Plant growth is dependent upon several nutrients. Having a soil test performed on your garden soil will tell you how much of these nutrients are in your soil. Typically a soil test report will indicate the level of nutrients in your soil and the pH value. The report will also make recommendations for things you need to add such as the amount and type of fertilizer or lime. Armed with this information you can customize the fertilizer and/or lime applications for your specific plants or vegetables. By following these instructions you can reduce issues with under or over fertilization.

Recommended Method of Soil Sampling

To prepare a sample of your soil for testing you should take at least 12 samples down to a 6 inch depth. Soil samples from lawns only need to be taken to a depth of 2 or 3 inches. Thoroughly mix these samples in a clean bucket or container. Do not use a container that may of any residual fertilizer or pesticides in it as this will alter the results of the test. Allow the sample to dry out before preparing it for shipment to the lab for testing.

Each sample should be at least 2 cups of soil. Extension agencies offer many types of analyses for soil so be sure to mark off what you want properly on their forms. Typically they will ask what you are planning to grow in the soil the sample came from.

What the Soil Test Will Provide

The soil pH value.

The current soil levels of phosphorus, potassium, calcium, magnesium, zinc and manganese.

Fertilizer and lime recommendations (if needed) for the plants you are growing.

How Many Samples to Take and When

Plants, vegetables and lawns require different levels of nutrients for best growth. This means you should take separate samples from each of these areas. It is generally recommended to take a soil sample every year. This can be done at any time but for the best results take your samples a few months before planting or establishing perennials. For lawns you should sample a few months before the recommended fertilization time. This will allow time for the fertilizers and soil amendments to react with the soil.

Soil Test Results

Your soil test report may vary depending on the laboratory performing the test. If you have gone through your county Extension office they will most likely receive a copy of the report also.

Some soil test reports will have a bar graph representing the amount of soil nutrients found and the soil pH value. One section shows how much lime (if needed) to add for each 1000 square feet and refer you to specific comments. The comments page will tell you what type of fertilizer you need, how much you need and how to apply it. These recommendations are specific for whatever type of plant you want to grow, based on your selections when submitting the sample for testing.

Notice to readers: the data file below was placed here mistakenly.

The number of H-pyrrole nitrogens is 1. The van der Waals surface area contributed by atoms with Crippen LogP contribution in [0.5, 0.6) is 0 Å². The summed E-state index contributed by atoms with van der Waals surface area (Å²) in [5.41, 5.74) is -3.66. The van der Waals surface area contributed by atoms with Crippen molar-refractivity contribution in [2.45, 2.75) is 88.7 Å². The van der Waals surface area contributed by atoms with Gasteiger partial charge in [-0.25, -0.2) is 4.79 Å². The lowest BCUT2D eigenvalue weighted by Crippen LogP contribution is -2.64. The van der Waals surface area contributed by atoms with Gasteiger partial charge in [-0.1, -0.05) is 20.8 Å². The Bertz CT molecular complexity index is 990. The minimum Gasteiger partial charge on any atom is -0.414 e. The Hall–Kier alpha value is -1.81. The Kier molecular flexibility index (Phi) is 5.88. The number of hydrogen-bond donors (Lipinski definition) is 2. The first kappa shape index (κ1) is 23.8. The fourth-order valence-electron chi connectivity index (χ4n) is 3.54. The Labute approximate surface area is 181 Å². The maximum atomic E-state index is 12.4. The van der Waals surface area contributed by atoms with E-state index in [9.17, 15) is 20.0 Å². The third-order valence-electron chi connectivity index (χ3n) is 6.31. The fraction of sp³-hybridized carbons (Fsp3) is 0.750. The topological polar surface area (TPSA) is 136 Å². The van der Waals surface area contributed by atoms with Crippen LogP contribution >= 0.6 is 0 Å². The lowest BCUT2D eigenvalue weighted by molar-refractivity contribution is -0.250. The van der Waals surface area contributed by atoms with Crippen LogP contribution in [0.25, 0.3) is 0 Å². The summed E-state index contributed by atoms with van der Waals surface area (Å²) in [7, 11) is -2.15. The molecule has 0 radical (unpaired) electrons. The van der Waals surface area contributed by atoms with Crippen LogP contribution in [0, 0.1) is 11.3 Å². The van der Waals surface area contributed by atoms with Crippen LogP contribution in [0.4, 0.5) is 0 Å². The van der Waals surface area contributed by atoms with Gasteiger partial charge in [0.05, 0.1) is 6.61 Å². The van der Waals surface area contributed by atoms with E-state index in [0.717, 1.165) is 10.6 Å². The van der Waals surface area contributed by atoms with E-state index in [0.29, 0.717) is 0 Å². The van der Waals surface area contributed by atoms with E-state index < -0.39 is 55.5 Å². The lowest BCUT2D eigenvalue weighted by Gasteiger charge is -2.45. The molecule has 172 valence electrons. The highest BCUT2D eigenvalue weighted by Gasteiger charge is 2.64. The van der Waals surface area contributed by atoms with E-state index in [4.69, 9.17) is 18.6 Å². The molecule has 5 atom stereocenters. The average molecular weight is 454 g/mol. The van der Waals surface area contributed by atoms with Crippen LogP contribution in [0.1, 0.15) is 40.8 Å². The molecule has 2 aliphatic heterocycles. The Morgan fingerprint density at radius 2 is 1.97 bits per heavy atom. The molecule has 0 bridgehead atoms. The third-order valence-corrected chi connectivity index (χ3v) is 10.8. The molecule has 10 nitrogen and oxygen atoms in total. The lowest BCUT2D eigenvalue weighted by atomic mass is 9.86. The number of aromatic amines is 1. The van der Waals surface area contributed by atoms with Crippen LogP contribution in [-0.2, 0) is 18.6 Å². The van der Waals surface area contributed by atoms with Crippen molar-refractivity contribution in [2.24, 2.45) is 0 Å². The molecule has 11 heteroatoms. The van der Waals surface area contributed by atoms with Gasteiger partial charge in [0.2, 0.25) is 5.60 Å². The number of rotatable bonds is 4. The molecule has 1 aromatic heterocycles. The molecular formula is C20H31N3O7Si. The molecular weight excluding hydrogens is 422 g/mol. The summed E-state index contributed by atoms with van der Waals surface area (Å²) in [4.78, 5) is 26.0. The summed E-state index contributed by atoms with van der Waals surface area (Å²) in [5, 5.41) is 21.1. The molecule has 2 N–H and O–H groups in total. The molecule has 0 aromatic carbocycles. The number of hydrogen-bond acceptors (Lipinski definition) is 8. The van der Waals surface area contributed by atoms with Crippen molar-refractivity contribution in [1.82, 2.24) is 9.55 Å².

Your Soil Test Report

Soil pH: The soil pH scale runs from 0 to 14 and measures how acidic or alkaline the soil is. A soil pH of 7 is neutral while numbers below 7 indicate acidic and numbers above 7 indicate alkaline. Nutrient availability is directly affected by soil pH. Plants perform best in different soil pH ranges. Acidic soils, pH levels of 5.0 to 5.5 are ideal for azaleas, rhododendrons, blueberries and conifers. Slightly acidic soils, pH levels of 5.8 to 6.5 are ideal for vegetables, grasses and ornamentals. Soil pH values above or below these ranges may result in less vigorous growth or symptoms of nutrient deficiencies.

Nutrients: There are three categories of nutrients for optimal plant growth: primary, secondary and micronutrients. The primary nutrients, nitrogen (N), phosphorus (P) and potassium (K) are needed in larger quantities compared to the other nutrients. The secondary nutrients, calcium (Ca), magnesium (Mg) and sulfur (S) are required smaller quantities but are still essential for good plant growth. Plants only require very small amounts of the micronutrients which include zinc (Zn) and manganese (Mn). Maintaining the soil pH at the proper value will correct most deficiencies of micronutrients.

Nitrogen: Nitrogen testing is not recommended because the levels of available forms of nitrogen are very water soluble. The available nitrogen moves quickly through the soil with rain and irrigation. This causes fluctuations in the amount at the roots of the plants. The recommendations for how much nitrogen needed are based on the type of plants you stated were being grown in the sample tested.

By yanam49

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